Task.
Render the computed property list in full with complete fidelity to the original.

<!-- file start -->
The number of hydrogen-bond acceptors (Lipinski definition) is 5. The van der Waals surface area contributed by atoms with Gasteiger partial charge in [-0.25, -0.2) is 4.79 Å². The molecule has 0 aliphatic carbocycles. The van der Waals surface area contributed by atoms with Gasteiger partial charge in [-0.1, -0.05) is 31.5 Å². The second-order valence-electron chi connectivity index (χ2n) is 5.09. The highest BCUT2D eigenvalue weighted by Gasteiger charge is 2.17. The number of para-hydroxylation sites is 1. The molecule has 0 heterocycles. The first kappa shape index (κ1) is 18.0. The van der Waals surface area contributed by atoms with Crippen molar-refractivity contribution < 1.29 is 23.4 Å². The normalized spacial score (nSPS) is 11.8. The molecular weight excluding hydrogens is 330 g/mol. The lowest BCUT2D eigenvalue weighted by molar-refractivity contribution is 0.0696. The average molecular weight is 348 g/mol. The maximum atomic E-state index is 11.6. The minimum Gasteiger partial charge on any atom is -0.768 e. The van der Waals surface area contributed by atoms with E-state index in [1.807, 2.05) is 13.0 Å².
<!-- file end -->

The number of hydrogen-bond acceptors (Lipinski definition) is 5. The van der Waals surface area contributed by atoms with Gasteiger partial charge in [-0.25, -0.2) is 4.79 Å². The molecule has 0 aliphatic carbocycles. The van der Waals surface area contributed by atoms with Gasteiger partial charge in [-0.1, -0.05) is 31.5 Å². The second-order valence-electron chi connectivity index (χ2n) is 5.09. The highest BCUT2D eigenvalue weighted by Gasteiger charge is 2.17. The number of para-hydroxylation sites is 1. The molecule has 0 heterocycles. The first kappa shape index (κ1) is 18.0. The van der Waals surface area contributed by atoms with Crippen molar-refractivity contribution < 1.29 is 23.4 Å². The normalized spacial score (nSPS) is 11.8. The molecular weight excluding hydrogens is 330 g/mol. The lowest BCUT2D eigenvalue weighted by molar-refractivity contribution is 0.0696. The average molecular weight is 348 g/mol. The maximum atomic E-state index is 11.6. The minimum Gasteiger partial charge on any atom is -0.768 e. The van der Waals surface area contributed by atoms with E-state index in [1.807, 2.05) is 13.0 Å².